In fact, if headquarters were not moved earlier from Pemberton Square to Berkeley Street, I have a suspicion it was on my account. The new location would never do. Both Commissioner Curtis and Superintendent Crowley knew they couldn't even get quorum up there. It was too far from School Street. They probably felt that the logical thing to do was to move the sign from Pemberton Square down to School Street and plank it over my office. It would have been cheaper.

It must not be assumed from what I say that I actually invited advances from the police. I am not that kind of person. The advances were forced upon me. But I was too polite to turn them down. To resent them. I just flirted back, so to speak. Like the man who flirts with death. Because he knows he can't duck it.

In fact, one afternoon, as I was leaning backwards in my swivel chair, with my feet propped against the radiator, the phone rang. I reached over for the instrument and was greeted by a familiar voice.

"Charlie," it said. "There is a warrant out for your arrest." Just like that!

Whatever else it said, did not and does not matter. That one sentence was enough to bring my feet down from the radiator. A threat of arrest is always a shock. A man may look at himself in the mirror in the morning. And discover that he has developed small pox over night. He may take that philosophically. But let the same man know that he is about to be arrested and his first impulse will be to chase around in circles. Looking for a hiding place.

That tip over the phone actually disturbed me. There was a perfectly good supper at home in danger of going to waste. And I didn't even know what the bill-of-fare at the Charles Street Jail called for. For a moment I was on the verge of calling up Sheriff Kelliher and asking him. Tell him to keep it sort of warm. But other thoughts came to mind. Was I going to sit in my office and wait for the warrant to be served, or what? No. I decided I would not wait.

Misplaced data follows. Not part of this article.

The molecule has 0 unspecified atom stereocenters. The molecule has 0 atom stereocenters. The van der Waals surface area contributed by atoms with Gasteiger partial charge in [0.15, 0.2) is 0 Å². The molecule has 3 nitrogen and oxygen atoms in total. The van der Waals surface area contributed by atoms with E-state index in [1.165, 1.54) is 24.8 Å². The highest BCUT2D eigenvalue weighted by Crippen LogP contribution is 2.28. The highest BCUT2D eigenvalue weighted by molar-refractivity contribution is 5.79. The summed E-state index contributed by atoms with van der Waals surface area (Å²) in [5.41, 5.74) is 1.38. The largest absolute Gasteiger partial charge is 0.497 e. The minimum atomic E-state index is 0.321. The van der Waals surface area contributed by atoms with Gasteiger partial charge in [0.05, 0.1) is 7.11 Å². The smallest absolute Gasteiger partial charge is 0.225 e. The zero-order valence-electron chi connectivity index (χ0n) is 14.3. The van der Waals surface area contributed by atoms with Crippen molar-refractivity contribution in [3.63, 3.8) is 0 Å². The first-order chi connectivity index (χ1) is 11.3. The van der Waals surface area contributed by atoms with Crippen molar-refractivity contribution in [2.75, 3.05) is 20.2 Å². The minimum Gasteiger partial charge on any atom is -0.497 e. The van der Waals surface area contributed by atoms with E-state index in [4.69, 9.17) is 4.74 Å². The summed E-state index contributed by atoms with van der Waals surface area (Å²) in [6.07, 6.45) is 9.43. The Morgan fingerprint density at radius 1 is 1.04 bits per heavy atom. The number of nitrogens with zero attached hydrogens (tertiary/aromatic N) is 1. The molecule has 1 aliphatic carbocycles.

I put on my hat and coat and walked over to Pemberton Square. To Police Headquarters. I inquired about the "warrant." And was directed to the basement. I was not surprised. I had been in department stores before. And knew my geography. Probably, I thought, they were running a bargain sale in warrants. And I might get one marked down.

Below, I walked over to the warrant "counter." Perhaps, it was a desk. The "saleslady" in charge was … a cop. For a wonder, he was almost polite. He asked me what I wanted.

"I have come for a warrant," I told him.

"All right," he said. "Let's hear the complaint. Who is the party you want to have arrested?"

"I don't want to have anybody arrested," I started to explain.

"Then, what in hell do you want?" he asked working up a temper.

"A warrant that you are supposed to have against me," I stated.

"Do you mean to say that you have come to accept service of it?" he inquired with astonishment. "That you want to surrender?"

"Well, something like that," I admitted. "What's the use of putting you to a lot of trouble looking for me when it's just as easy for me to come over here?"

"I don't know what it's all about," he confessed, "but you certainly deserve to be commended for your attitude. Let's see, what is your name?"

"Charles Ponzi," I replied.

"How do you spell the last name?" he asked.

"P-o-n-z-i," I spelled for him.